how do I stop my vehicles data from being transmitted to the obd11 connector under the dash, is there a single pin that can be removed/disconnected that will do this? (VW new beetle 2001)

  • I just want to block (or make the mileage not readable) doesn't matter if the whole socket is made null and void, will replace whatever I change later replacing the obd11 port and putting in a dummy one not viable as cant get a replacement from a scrap yard where I am – jls Jan 11 '19 at 12:05
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    The vehicle mileage will be displayed on the dashboard so anyone with access to the OBD 2 port will be able to simply read it from the odometer. Why are you hoping to mask the mileage? – Steve Matthews Jan 11 '19 at 12:15
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    To all those who are wondering, I'd suspect the OP has to include some sort of insurance forced reader which would then state the mileage to the insurance company. If so, the OP is trying to skirt the milage which would be getting transmitted to the reader. There is absolutely no way to do this. The odometer can be read through the CANBus through (hex) PID A6. It is a standard PID, so would believe it should be available through almost all OBDII vehicles. – Pᴀᴜʟsᴛᴇʀ2 Jan 11 '19 at 14:04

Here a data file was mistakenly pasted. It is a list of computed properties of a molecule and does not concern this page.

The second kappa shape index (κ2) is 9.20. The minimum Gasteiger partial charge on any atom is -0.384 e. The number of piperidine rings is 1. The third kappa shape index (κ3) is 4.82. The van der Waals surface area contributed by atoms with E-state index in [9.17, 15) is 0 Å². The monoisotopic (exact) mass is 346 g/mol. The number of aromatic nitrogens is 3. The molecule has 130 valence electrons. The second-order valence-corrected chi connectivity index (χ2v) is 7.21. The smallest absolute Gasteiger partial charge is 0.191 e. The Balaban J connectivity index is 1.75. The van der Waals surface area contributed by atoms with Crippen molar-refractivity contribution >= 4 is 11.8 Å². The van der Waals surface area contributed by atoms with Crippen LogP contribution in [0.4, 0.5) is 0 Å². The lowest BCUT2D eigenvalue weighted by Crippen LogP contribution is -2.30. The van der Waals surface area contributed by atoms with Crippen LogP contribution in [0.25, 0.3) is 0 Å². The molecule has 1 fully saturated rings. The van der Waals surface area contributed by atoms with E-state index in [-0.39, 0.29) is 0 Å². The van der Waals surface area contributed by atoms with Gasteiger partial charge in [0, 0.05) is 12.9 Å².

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    @Pᴀᴜʟsᴛᴇʀ2 So even if I had a method, I would not divulge it... – Solar Mike Jan 11 '19 at 15:08
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    I've worked with a number of insurers who manufacture these "black boxes" and they all almost exclusively use GPS data to calculate mileage. – Steve Matthews Jan 11 '19 at 16:52

Data is not transmitted to the OBD 2 connector port, this is an interface which allows you to plug diagnostic equipment into the wiring loom of the car.

You could conceivably remove the port from the loom, i.e. make the port dead, but it would be far easier (and have the same effect) to unplug the device from the port.

Interesting side-note, the mileage is not actually available via standard OBD 2 diagnostics on a VW Group cars. It is possible to access the number of revolutions that the wheel speed sensors have observed and then work out a calculation to see how close the odometer reading is.

What problem is it that you're hoping to solve?

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    It may be worth pointing out explicitly how bad an idea making the port non-functional would be @SteveMatthews, just in case. – GdD Jan 11 '19 at 13:57
  • Absolutely. At best, it would render the car much harder to work on. At worst, in parts of the world such as certain states in the US, it would cause the car to fail the state required vehicle inspection. – Steve Matthews Jan 11 '19 at 16:51

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